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I'll concentrate mostly on Firefox since that's the most popular Linux browser. But most Firefox tricks will work in other Mozilla-based browsers, and some will even work in non-Mozilla browsers like Konqueror and Opera.
I'll start the series with my favorite trick that not many people seem to know about: Bookmarklets. If you're a regular user of Firefox, I'm sure you're familiar with bookmarks, and you probably have a long list of them. But you might not have seen their most useful form.
Google's great, but what if you want to search with Yahoo and see how it compares? Of course, you can go to yahoo.com and type some search terms; but what if you do that all the time? A Yahoo search bookmarklet is just the ticket.
First you need a URL for your bookmarklet. Go to Yahoo, type in a search term like banana and see where it goes. Yahoo will take you to a URL like this:
Go ahead and save that as a bookmark, using Firefox' regular Bookmarks->Bookmark this page menu item. Trim it down if you want to -- http://search.yahoo.com/search?p=banana works just as well as the longer version.
Setting a keyword gives the bookmark a useful property: if you type that keyword in the URLbar and hit return, Firefox will go straight to that bookmark. If you're a commandline user, that's already a win -- it's easier for some of us to remember a word like "yahoo" than to navigate a bunch of hierarchical bookmarks menus.
Now comes the important part. Replace the term you searched for, banana, with %s in the Location field (figure 1). Go ahead and dismiss the dialog -- you're done with it.
The magic "%s" tells Firefox, "Replace me with a string supplied by the user." You'll supply it by typing it in the URLbar. Try it now. Go to the URLbar -- Control-L is a handy shortcut that takes you there and highlights whatever's there so you can replace it, but doesn't overwrite your X selection in case you want to paste. Type yahoo bookmarklets and hit return. Firefox should take you straight to the Yahoo's search results page for "bookmarklets": http://search.yahoo.com/search?p=bookmarklets. Neat! It even works for multiple search terms and quoted strings.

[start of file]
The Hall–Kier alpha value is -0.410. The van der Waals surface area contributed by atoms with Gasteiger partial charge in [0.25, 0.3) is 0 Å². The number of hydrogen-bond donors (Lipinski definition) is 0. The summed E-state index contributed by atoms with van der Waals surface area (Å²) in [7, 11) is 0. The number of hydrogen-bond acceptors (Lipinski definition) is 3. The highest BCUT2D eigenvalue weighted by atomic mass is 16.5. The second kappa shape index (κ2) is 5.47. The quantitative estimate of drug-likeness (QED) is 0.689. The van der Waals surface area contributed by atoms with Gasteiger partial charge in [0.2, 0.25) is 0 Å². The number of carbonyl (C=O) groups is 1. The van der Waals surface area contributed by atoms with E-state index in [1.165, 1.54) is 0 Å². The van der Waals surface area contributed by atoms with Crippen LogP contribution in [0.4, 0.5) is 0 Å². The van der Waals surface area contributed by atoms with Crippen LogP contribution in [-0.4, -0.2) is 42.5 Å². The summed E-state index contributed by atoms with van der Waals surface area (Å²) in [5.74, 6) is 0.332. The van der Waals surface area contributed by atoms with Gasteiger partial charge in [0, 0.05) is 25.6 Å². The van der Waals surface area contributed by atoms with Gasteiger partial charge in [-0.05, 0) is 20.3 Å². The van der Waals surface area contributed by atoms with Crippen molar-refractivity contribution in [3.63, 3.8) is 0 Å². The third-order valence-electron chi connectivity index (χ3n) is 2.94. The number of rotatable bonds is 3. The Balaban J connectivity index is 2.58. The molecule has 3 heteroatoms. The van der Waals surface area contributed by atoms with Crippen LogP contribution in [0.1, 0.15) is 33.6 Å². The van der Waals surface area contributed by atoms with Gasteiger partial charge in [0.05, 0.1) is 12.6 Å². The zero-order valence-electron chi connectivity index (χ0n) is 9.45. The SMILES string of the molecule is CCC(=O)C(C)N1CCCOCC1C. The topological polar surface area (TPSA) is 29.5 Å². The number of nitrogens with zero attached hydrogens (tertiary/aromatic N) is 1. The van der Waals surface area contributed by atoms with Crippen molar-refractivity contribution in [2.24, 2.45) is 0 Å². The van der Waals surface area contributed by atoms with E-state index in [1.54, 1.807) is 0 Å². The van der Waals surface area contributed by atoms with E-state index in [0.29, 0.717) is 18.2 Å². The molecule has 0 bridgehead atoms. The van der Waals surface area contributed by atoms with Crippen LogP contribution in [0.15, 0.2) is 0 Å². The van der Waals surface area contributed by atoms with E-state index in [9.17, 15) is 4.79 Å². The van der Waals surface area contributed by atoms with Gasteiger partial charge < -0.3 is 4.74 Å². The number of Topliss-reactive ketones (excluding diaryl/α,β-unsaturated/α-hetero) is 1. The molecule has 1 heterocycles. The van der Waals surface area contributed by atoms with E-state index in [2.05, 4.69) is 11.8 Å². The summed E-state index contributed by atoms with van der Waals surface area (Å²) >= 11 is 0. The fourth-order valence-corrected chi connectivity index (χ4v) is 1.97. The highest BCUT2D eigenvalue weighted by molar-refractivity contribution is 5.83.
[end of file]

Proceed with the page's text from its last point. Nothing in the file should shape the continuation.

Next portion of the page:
You can use the Keywords trick to set up bookmarklets for all sorts of different searches, like Google Images at http://images.google.com/images?q=%s, Google Maps at http://maps.google.com/maps?q=%s, and Wikipedia at http://en.wikipedia.org/w/wiki.phtml?search=%s. Getting the Wikipedia search URL is a little tricky, since their search redirects you to a wiki page, not a search results page. Sometimes you have to poke through View->Page Source, or ask around to see if anyone else has already figured out a query.
Simple bookmarklets are also great for developers and QA people who need to access online bug systems. I have bookmarklets for several different Bugzillas: if someone references a Mozilla bug by number, all I have to do is type in mozbug 233853 and it goes straight to https://bugzilla.mozilla.org/show_bug.cgi?id=233853, while gimpbug 120829 will do a comparable search in GIMP/Gnome's Bugzilla.
These examples all have simple URLs, but they don't have to. I once built up a complex Google query to find XKCD cartoons by keyword: xkcd %s site:xkcd.com -site:forums.xkcd.com -site:fora.xkcd.com -site:blag.xkcd.com. Of course, I saved it as a bookmarklet. Now any time I want to search for a cartoon, all I have to do is type xkcd keywords.
This article was first published on Linux Planet.